The National Commission for Protection of Child Rights (NCPCR) on Monday, 25 April penned a letter to Deputy Commissioner and District Magistrate of Bengaluru Urban, Manjunath, seeking action against Clarence High School for the forceful imposition of Christian religious views on children.
In response, the official is slated to initiate an inquiry in the matter and submit a corresponding report to the child rights commission within seven days.
As per the letter dated 25 April, the high school allegedly made Bible study mandatory and instructed minors to participate in Christian morning prayers and other religious activities.
The letter says, "It is observed that there is prima facie contravention of Articles 25 and 28(3) of the Constitution along with provisions of the Juvenile Justice Act, 2015."
Article 25 of the Indian Constitution refers to the freedom of conscience, meanwhile, Article 28(3) notes that no person attending a State-recognised educational institution can be instructed to partake religious activities without the consent of a parent or a legal guardian.
'Violation of Karnataka Education Act': Education Minister BC Nagesh
As per the statement by the NCPCR, the child rights panel received a complaint against the school on 22 April and as of now, the Hindu Jana Jagruti has filed a complaint against the school.
Reacting to the news, Education Minister BC Nagesh told the media,
"The conduct of the school is in violation of the Karnataka Education Act. Religious matters cannot be taught in schools."BC Nagesh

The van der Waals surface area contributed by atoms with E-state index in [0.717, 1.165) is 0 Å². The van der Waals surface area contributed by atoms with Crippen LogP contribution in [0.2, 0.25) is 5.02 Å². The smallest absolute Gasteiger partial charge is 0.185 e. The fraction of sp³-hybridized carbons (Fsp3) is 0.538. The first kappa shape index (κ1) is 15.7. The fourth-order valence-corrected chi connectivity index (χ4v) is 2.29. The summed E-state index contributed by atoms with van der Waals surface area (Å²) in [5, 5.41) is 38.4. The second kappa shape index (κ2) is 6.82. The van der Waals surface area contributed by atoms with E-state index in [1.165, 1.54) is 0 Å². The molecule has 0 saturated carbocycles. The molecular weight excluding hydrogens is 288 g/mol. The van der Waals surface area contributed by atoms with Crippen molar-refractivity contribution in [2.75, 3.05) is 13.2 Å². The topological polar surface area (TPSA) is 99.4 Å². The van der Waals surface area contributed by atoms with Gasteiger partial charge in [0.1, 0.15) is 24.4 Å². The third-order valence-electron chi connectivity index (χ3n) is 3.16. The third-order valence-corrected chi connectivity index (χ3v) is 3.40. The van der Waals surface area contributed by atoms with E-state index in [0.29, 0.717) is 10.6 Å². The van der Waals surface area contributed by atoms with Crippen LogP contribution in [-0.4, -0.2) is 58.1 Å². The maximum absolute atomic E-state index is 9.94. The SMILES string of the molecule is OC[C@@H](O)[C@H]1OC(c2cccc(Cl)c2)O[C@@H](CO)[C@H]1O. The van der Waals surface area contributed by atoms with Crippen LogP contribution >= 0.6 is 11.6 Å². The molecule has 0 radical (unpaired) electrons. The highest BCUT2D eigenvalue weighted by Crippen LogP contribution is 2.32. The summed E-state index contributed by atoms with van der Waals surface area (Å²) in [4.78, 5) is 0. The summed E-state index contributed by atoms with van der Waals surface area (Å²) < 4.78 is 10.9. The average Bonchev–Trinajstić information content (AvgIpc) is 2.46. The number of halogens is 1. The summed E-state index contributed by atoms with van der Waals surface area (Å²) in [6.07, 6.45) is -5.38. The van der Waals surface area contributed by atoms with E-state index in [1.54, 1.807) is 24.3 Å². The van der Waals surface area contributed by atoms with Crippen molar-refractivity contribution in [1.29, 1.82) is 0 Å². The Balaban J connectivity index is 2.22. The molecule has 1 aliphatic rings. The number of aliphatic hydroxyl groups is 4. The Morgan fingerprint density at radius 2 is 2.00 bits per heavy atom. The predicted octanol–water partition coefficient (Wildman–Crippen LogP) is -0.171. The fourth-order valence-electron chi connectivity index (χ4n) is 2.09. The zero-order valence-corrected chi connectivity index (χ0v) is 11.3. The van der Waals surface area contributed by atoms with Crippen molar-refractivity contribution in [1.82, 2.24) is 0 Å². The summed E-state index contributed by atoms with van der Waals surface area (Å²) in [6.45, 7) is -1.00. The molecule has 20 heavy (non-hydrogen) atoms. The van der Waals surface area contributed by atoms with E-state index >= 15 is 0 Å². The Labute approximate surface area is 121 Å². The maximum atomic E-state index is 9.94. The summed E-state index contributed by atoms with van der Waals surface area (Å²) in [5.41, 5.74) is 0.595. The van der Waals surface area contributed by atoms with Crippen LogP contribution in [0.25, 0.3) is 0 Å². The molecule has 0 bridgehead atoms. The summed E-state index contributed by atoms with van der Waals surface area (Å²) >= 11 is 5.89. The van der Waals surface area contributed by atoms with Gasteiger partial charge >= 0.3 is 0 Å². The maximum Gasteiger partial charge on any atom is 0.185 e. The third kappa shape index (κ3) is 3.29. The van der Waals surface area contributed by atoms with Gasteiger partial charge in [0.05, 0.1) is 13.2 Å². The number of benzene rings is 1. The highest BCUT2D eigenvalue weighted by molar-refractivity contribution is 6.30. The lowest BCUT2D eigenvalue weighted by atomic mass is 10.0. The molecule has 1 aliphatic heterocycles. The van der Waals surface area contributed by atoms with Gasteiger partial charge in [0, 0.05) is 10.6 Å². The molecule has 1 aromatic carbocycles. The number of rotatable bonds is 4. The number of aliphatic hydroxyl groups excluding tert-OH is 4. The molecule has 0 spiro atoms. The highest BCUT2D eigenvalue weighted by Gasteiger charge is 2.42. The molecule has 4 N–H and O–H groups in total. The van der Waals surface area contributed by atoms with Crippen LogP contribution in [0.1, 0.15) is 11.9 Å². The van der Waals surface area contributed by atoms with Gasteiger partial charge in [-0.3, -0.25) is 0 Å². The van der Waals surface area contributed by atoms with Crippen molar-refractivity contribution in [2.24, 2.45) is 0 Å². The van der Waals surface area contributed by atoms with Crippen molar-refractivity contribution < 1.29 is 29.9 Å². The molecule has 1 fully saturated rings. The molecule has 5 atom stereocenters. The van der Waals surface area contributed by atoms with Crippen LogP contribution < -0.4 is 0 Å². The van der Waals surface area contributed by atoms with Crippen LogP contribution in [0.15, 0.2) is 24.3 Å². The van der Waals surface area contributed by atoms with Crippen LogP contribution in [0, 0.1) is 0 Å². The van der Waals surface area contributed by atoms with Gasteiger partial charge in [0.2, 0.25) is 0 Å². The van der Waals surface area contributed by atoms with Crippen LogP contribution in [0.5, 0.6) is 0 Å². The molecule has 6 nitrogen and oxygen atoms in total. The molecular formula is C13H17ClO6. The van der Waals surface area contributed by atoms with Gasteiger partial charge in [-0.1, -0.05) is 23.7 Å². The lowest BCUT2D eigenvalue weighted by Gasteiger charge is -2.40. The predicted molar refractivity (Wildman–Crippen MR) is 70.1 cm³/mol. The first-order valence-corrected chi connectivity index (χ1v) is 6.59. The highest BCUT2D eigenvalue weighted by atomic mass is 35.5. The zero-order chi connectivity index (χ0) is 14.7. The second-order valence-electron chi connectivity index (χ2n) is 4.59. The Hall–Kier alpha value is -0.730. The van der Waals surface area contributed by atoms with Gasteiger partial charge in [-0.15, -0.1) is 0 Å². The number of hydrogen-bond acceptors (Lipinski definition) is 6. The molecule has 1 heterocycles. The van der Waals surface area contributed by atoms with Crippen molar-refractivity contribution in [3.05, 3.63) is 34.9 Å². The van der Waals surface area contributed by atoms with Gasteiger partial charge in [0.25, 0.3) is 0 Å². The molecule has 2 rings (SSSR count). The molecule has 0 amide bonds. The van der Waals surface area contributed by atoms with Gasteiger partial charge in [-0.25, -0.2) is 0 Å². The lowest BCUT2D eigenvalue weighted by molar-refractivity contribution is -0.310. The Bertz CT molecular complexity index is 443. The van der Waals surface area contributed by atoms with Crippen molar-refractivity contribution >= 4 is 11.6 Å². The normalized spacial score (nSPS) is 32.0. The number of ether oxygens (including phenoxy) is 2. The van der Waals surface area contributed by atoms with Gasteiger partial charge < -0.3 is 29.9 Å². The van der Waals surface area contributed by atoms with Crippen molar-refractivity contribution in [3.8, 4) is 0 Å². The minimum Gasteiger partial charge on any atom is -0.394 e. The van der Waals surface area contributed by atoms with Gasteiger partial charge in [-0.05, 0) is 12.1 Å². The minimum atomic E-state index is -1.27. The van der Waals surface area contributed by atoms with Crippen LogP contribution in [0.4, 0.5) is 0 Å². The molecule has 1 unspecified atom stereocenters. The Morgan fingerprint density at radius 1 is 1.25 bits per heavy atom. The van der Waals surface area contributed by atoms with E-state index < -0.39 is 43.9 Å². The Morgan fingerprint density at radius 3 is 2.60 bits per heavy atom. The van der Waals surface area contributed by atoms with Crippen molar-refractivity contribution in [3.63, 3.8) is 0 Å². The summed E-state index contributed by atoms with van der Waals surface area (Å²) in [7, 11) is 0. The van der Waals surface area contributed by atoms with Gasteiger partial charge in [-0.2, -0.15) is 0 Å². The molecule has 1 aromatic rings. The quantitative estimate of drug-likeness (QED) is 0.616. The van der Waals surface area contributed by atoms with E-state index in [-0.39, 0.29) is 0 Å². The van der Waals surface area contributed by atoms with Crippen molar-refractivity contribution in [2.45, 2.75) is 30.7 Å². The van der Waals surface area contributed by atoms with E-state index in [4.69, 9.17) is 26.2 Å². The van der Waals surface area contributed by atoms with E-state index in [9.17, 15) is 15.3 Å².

He added, "Many complain that the BJP breaks the society based on religion. Where did all this go now? Even public intellectuals are silent. They all speak only when it comes to Bhagavad Gita or Tipu Sultan. Why is nobody talking about Bible now?"
Nagesh has reportedly issued a notice seeking action against the school, and urged all Block Education Officers (BEOs) to inspect all Christian institutions to monitor similar practices.
Speaking against the high school, the minister said, "When enrolling children in school, they ask if there is consent to Bible learning. Entry is not allowed unless agreed. This is wrong. I have instructed the text review of all Christian educational institutions in the state. Fake secularists screamed at the top of their voice for including the Bhagavad-gita in the syllabus. But now the Congress and the JDS have not spoken about it. Why is that those who opposed the Bhagavad Gita are now not objecting to the idea of teaching Bible in schools?"
Archbishop of Bengaluru
Reacting to the allegations against Clarence High School, Bengaluru Archbishop Peter MachadIo said in a statement that "Christian institutions are once again being targeted for conversion in the alleged allegation of the children being forced to buy Bibles and bring them to schools in Bangalore. This allegation is false and misleading."
"The institutions run by other religious sects also give religious instructions, based on their sacred books. It is extremely unfair to target only the Christian Institutions, and whatever good is being done is labelled as "For Conversion!"Bengaluru Archbishop
"We heard that the government has plans to introduce, from next year, lessons on values from Bhagavad Gita and other religious scriptures too. If children are requested to buy books of Bhagavad Gita or other religions, can it be considered as forcing them to be influenced or inducing them to be converted to these particular religions? Certainly not! Therefore, using the scripture books in minority schools to promote moral and ethical values cannot be considered as forcefully alluring the students towards their religion," the archbishop stated.